Next you’re looking for a person that’s clean. I’ve only had one person slip past this rule because she was pretty much homeless when I took her in. She’d moved out of her place and was living w/ her mother so I couldn’t enforce this next rule. Take the time to do a short home visit after they’ve turned in the application and paid the app. fee. You’re going to be so happy you did this because then you’ll know how they currently live. If the applicant keeps their current home dirty, how do you think they’ll keep yours?! Don’t be scared to go out and visit people. If they ask why, simply tell them your company requires you to come by for a short visit to get to know people we do business with. I’ve only had a few people say no to this. One time a tenant told me I was breaking the law by asking to come by and refused to allow me in. Needless to say, I didn’t rent to them. I can still hear them screaming in my ear telling me about all the boxes they’d already packed to move and the home was in disarray from them packing. I was cool with the house being dirty with clutter, but my gut was telling me there was more to the story. Why would a person not want me to see their house? Well, I can only think of one reason. In my mind they don’t want me to see their place because it’s in such terrible condition they’re embarrassed to show it. Once they said I couldn’t come, I threw that application in the trash.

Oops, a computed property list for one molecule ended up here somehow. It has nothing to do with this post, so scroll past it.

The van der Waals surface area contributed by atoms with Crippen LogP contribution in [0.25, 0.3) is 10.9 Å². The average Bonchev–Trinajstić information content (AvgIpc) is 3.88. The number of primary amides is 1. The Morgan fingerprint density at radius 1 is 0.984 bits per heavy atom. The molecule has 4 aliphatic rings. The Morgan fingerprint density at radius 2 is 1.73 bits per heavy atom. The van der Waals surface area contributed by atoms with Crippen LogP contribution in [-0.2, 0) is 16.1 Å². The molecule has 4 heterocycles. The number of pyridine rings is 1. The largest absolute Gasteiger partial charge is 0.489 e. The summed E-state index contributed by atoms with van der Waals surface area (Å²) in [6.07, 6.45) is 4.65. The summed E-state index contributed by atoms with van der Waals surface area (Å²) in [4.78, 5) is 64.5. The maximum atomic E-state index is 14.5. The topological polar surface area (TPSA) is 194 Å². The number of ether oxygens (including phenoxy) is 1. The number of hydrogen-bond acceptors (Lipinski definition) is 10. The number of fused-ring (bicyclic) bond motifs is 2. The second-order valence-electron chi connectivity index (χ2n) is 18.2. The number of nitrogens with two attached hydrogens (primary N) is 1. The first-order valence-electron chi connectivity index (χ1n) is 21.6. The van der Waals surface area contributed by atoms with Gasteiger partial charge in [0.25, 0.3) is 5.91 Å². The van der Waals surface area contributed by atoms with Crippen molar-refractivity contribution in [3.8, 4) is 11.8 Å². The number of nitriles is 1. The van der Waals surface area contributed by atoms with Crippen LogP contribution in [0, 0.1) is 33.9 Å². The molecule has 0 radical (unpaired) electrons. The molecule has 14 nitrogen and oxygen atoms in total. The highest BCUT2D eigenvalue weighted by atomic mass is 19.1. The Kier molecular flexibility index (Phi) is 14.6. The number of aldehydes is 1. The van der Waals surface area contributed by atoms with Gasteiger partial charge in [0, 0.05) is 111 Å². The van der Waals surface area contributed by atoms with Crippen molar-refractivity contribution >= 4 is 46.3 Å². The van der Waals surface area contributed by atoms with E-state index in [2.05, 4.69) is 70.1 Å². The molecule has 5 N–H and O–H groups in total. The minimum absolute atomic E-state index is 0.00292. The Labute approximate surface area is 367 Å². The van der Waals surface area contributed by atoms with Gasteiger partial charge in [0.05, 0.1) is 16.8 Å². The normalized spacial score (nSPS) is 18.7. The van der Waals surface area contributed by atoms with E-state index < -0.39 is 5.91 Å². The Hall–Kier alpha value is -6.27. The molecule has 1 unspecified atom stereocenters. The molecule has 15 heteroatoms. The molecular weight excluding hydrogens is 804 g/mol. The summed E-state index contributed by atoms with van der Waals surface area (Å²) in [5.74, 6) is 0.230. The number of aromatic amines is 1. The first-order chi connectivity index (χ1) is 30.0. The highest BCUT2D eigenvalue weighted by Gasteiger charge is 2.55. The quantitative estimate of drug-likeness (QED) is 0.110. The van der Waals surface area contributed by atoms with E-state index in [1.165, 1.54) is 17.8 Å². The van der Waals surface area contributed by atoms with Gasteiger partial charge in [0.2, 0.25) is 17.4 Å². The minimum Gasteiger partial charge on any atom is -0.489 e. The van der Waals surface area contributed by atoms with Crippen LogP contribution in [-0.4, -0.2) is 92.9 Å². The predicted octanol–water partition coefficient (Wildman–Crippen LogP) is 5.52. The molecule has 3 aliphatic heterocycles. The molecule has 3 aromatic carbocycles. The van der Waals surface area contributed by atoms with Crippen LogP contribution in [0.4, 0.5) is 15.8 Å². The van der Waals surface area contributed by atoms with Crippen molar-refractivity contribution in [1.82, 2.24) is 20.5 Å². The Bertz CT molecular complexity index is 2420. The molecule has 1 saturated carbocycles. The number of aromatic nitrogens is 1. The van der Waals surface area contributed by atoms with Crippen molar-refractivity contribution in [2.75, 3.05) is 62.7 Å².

We also do a soft background search on evictions and judgements. Since the gov’t is paying most of the rent, I don’t care about judgments or their credit score rating. It doesn’t matter if they have a car repo, medical bills or any type of bad credit reporting. On a conventional or private pay tenant, judgments would be a deal breaker. But I let them slide since the tenant is only responsible for a portion of the rent. I’ll even let some tenants move in with a discounted or NO security deposit. Think about it; would you rather lose $1k a month for 12 months just because the tenant can’t come up with a $1k deposit? Not me, sometimes I’ll waive the deposit or allow them to make payments on the deposit IF they’re a great applicant and have good rental history. I look up their name in the state court website to see if they’ve ever been evicted. In Virginia it’s www.state.courts.va.us to see if they’ve had any court filings against them. If they have an eviction, I’ll overlook it as long as it was BEFORE they received gov’t assistance. There should be no reason they have an eviction once the gov’t is subsidizing their rent. If they do have one while they’re getting assistance, you better pass on that application. The big thing I’m really looking for is criminal charges. Be very certain you check for criminal history because they could bring some problems to your house if they constantly break the law. I recently had a tenant move in with no deposit and we agreed she’d do all the work to get the unit ready to pass the inspection. This was a dream for me because all I had to do was install new carpet. She and her team did all the other little repairs like stain the cabinets, fix windows, change electrical outlets and switches, fix doors, clean the unit & and ton of other things. This was the 1st time I let a tenant move in with no security deposit and so far it’s been great. I learned years ago it’s best to lower or even waive the security deposit IF the tenant can help with repairs. Sometimes we must take our eyes off the little picture, the security deposit, and focus on the big picture, 12 months guaranteed rent, in order to keep our business growing. I figured if she was willing to sacrifice her time and money to get the house ready for the section 8 inspection, then she must be an asset to my business. Instead of getting $1k from her for a security deposit, she saved me several thousand dollars in time and materials. I could care less about the deposit. From what I can tell, if you show these tenants empathy, compassion and humility, they’ll love you for it. I told her we didn’t have the manpower or the money to do the repairs, but to make up for that there was no security deposit. Luckily she works for an apartment complex where she has many onsite repair men that can fix things. She asked them to come by and help her with the repairs and I’m guessing they did the work for a super cheap price or maybe even for a favor for a friend. Either way, all the repairs got done(not by me) and she moved in with no issues. She’s been one of my best tenants to date. She hasn’t called me for anything else after she moved in. Time will tell as she’s only been with me for about 10 months but so far, I love her. To do your own background/criminal checks just google (“Your state + General District court”) it’ll come up in all 50 states. You’re looking for the “Civil division”. Believe it or not I’ve actually never used the paid background check services, but you can google that if you think you need it.